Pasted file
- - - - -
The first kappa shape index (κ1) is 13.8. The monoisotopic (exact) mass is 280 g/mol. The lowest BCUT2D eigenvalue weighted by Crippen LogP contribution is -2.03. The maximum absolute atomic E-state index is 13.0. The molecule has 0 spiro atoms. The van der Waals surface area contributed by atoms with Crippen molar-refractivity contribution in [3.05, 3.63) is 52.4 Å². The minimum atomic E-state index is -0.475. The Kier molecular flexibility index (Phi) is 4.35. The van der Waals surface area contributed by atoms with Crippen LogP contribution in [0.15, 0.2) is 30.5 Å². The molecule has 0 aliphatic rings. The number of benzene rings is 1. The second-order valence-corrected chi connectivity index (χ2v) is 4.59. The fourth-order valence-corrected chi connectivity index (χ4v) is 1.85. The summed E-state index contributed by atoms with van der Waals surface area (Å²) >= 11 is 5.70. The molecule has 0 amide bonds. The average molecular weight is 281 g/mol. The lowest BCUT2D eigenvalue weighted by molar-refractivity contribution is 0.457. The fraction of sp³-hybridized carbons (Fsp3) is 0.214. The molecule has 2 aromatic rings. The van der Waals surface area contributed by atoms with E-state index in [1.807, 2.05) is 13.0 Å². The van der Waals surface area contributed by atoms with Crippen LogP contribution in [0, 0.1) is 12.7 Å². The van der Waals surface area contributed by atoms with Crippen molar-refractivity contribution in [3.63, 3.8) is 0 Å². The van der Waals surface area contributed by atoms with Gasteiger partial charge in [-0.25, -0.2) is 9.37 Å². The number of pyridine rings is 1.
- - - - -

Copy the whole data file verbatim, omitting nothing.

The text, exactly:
The first kappa shape index (κ1) is 13.8. The monoisotopic (exact) mass is 280 g/mol. The lowest BCUT2D eigenvalue weighted by Crippen LogP contribution is -2.03. The maximum absolute atomic E-state index is 13.0. The molecule has 0 spiro atoms. The van der Waals surface area contributed by atoms with Crippen molar-refractivity contribution in [3.05, 3.63) is 52.4 Å². The minimum atomic E-state index is -0.475. The Kier molecular flexibility index (Phi) is 4.35. The van der Waals surface area contributed by atoms with Crippen LogP contribution in [0.15, 0.2) is 30.5 Å². The molecule has 0 aliphatic rings. The number of benzene rings is 1. The second-order valence-corrected chi connectivity index (χ2v) is 4.59. The fourth-order valence-corrected chi connectivity index (χ4v) is 1.85. The summed E-state index contributed by atoms with van der Waals surface area (Å²) >= 11 is 5.70. The molecule has 0 amide bonds. The average molecular weight is 281 g/mol. The lowest BCUT2D eigenvalue weighted by molar-refractivity contribution is 0.457. The fraction of sp³-hybridized carbons (Fsp3) is 0.214. The molecule has 2 aromatic rings. The van der Waals surface area contributed by atoms with E-state index in [1.807, 2.05) is 13.0 Å². The van der Waals surface area contributed by atoms with Crippen LogP contribution in [0, 0.1) is 12.7 Å². The van der Waals surface area contributed by atoms with Crippen molar-refractivity contribution in [3.63, 3.8) is 0 Å². The van der Waals surface area contributed by atoms with Gasteiger partial charge in [-0.25, -0.2) is 9.37 Å². The number of pyridine rings is 1.